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Sleep Better, Live Better, Smile More

In 1985, the Better Sleep Council designated May as “Better Sleep Month.” Sound silly?Maybe so, but there’s no shortage of data demonstrating the importance of sleep in a person’s health, longevity and productivity. Everything from weight loss to heart health is affected by sleep, according to recent studies.

Two of the most troublesome sleep impediments — sleep apnea and bruxism — are related to oral health. Sleep apnea often goes undiagnosed for years. People who snore, and their loved ones, oftenInside Spread_2 laugh off frequent and intense snoring. But if you have this condition, it’s not a laughing matter. The snoring results from a breathing problem that deprives you of oxygen, putting you at risk for serious health problems like heart disease and stroke.

There are also many misconceptions about sleep apnea. For example, not everyone with the condition snores. And although apnea and obesity are often linked, many people with the condition are not overweight at all. In fact, many athletes have apnea — even Shaq!

Future of Dentistry is able to provide an oral appliance for sufferers of obstructive sleep apnea (OSA). It fits like a sports mouth guard or an orthodontic retainer and is worn only at night. Covered by many health insurance plans, these oral appliances work by supporting the jaw in a forward position to help maintain an open upper airway.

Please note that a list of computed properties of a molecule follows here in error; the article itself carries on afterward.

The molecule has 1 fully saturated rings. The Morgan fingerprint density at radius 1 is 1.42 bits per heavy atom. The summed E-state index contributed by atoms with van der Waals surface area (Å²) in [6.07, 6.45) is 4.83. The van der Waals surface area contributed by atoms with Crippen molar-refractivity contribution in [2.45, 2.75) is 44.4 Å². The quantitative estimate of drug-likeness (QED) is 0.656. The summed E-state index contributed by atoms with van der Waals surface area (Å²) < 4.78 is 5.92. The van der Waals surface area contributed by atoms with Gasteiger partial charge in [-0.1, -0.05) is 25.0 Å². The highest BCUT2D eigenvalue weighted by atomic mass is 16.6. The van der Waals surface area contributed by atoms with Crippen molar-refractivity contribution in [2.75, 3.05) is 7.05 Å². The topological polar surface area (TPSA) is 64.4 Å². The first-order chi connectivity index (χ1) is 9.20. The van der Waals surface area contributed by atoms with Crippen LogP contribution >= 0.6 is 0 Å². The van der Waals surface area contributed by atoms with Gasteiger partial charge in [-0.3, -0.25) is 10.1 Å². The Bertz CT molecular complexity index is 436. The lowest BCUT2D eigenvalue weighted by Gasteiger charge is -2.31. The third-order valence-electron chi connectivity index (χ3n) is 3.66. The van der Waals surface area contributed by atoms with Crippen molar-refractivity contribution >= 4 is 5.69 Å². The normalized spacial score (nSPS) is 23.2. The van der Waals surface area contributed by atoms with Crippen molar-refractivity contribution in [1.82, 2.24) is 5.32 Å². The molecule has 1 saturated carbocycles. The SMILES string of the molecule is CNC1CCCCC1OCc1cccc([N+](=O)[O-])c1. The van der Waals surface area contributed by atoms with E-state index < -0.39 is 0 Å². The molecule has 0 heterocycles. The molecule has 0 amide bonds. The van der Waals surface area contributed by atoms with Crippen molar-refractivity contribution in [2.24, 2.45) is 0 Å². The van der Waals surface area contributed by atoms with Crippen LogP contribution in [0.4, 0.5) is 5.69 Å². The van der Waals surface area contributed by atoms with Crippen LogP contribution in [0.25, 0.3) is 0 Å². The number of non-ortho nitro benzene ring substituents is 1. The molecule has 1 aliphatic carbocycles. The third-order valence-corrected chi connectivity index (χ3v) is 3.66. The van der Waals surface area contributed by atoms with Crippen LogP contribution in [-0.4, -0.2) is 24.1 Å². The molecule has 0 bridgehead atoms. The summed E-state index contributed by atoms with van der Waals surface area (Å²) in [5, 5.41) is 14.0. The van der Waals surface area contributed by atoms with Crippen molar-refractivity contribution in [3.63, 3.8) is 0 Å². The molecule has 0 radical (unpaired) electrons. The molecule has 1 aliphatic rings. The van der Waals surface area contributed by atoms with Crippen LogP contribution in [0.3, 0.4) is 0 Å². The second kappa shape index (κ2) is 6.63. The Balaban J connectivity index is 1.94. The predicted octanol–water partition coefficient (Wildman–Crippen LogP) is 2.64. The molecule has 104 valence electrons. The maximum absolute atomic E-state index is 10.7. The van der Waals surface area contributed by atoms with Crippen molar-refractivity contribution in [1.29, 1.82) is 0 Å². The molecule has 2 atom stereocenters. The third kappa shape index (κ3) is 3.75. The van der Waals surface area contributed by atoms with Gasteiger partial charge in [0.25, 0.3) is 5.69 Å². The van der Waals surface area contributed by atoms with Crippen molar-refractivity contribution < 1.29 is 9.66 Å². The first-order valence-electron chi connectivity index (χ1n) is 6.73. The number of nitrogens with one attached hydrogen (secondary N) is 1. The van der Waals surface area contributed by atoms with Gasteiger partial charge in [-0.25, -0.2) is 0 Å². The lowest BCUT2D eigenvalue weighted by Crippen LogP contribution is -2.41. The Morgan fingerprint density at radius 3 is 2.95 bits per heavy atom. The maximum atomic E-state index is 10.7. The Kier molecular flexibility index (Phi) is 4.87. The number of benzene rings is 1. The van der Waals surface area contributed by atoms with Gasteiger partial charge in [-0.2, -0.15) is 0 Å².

Other symptoms of OSA include high blood pressure; choking or gasping for breath during sleep; long pauses in your breathing; and daytime sleepiness despite how many hours you’ve slept. If you think you may have sleep apnea, talk to your doctor. The sooner you diagnose or rule out the problem, the healthier and better rested you’ll be.

Bruxism is better known as teeth grinding or clenching. It can happen at any time, though it’s common during sleep, when we are unaware and unable to control the grinding behavior. On the dental side, it can decay enamel, wear down the biting surfaces of teeth and create cracks that lead to broken teeth. Bruxism may also be a factor in TMJ/TMD, a chronic and painful jaw condition.

Studies link bruxism to stress, anxiety and sleep disorders. Lifestyle factors may also lead to bruxism, including diet, smoking, alcohol, drugs, caffeine and even excessive use of chewing gum.

If you’re living with soreness and poor sleep due to clenching or grinding your teeth, you don’t have to. We provide custom-made night guards that protect your teeth and mouth. Our appliances are more personalized than what is available over the counter. They are shaped to the nuances of each individual’s teeth and mouth, allowing you to position your jaw and tongue comfortably.

Ask your dental insurance provider if night guards are covered, or if you’re uninsured, ask about our Membership Program to save on this service.

As with many health matters, early intervention is the best thing you can do. Not all bruxism needs to be treated, but a medical professional should determine whether there is a problem and whether it needs to be monitored or treated immediately.

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